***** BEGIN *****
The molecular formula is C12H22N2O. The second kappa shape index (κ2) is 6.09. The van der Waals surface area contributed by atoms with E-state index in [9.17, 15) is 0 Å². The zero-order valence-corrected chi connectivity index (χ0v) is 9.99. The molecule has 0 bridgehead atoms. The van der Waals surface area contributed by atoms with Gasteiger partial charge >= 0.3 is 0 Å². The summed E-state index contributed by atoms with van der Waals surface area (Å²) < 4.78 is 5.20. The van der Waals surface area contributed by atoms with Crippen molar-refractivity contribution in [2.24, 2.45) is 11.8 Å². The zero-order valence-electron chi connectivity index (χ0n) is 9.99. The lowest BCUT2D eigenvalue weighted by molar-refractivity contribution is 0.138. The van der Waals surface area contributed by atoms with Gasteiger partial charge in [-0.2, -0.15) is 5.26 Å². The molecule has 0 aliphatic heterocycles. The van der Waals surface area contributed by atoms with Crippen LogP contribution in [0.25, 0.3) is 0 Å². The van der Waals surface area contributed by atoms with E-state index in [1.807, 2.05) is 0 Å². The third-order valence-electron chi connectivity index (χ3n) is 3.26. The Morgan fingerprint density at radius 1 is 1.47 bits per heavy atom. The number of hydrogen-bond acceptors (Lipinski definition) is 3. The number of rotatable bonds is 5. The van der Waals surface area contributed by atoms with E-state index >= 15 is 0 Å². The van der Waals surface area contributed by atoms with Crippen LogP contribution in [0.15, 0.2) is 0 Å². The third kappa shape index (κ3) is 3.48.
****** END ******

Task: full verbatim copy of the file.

The molecular formula is C12H22N2O. The second kappa shape index (κ2) is 6.09. The van der Waals surface area contributed by atoms with E-state index in [9.17, 15) is 0 Å². The zero-order valence-corrected chi connectivity index (χ0v) is 9.99. The molecule has 0 bridgehead atoms. The van der Waals surface area contributed by atoms with Gasteiger partial charge >= 0.3 is 0 Å². The summed E-state index contributed by atoms with van der Waals surface area (Å²) < 4.78 is 5.20. The van der Waals surface area contributed by atoms with Crippen molar-refractivity contribution in [2.24, 2.45) is 11.8 Å². The zero-order valence-electron chi connectivity index (χ0n) is 9.99. The lowest BCUT2D eigenvalue weighted by molar-refractivity contribution is 0.138. The van der Waals surface area contributed by atoms with Gasteiger partial charge in [-0.2, -0.15) is 5.26 Å². The molecule has 0 aliphatic heterocycles. The van der Waals surface area contributed by atoms with Crippen LogP contribution in [0.25, 0.3) is 0 Å². The van der Waals surface area contributed by atoms with E-state index in [1.807, 2.05) is 0 Å². The third-order valence-electron chi connectivity index (χ3n) is 3.26. The Morgan fingerprint density at radius 1 is 1.47 bits per heavy atom. The number of hydrogen-bond acceptors (Lipinski definition) is 3. The number of rotatable bonds is 5. The van der Waals surface area contributed by atoms with E-state index >= 15 is 0 Å². The van der Waals surface area contributed by atoms with Crippen LogP contribution in [0.15, 0.2) is 0 Å². The third kappa shape index (κ3) is 3.48.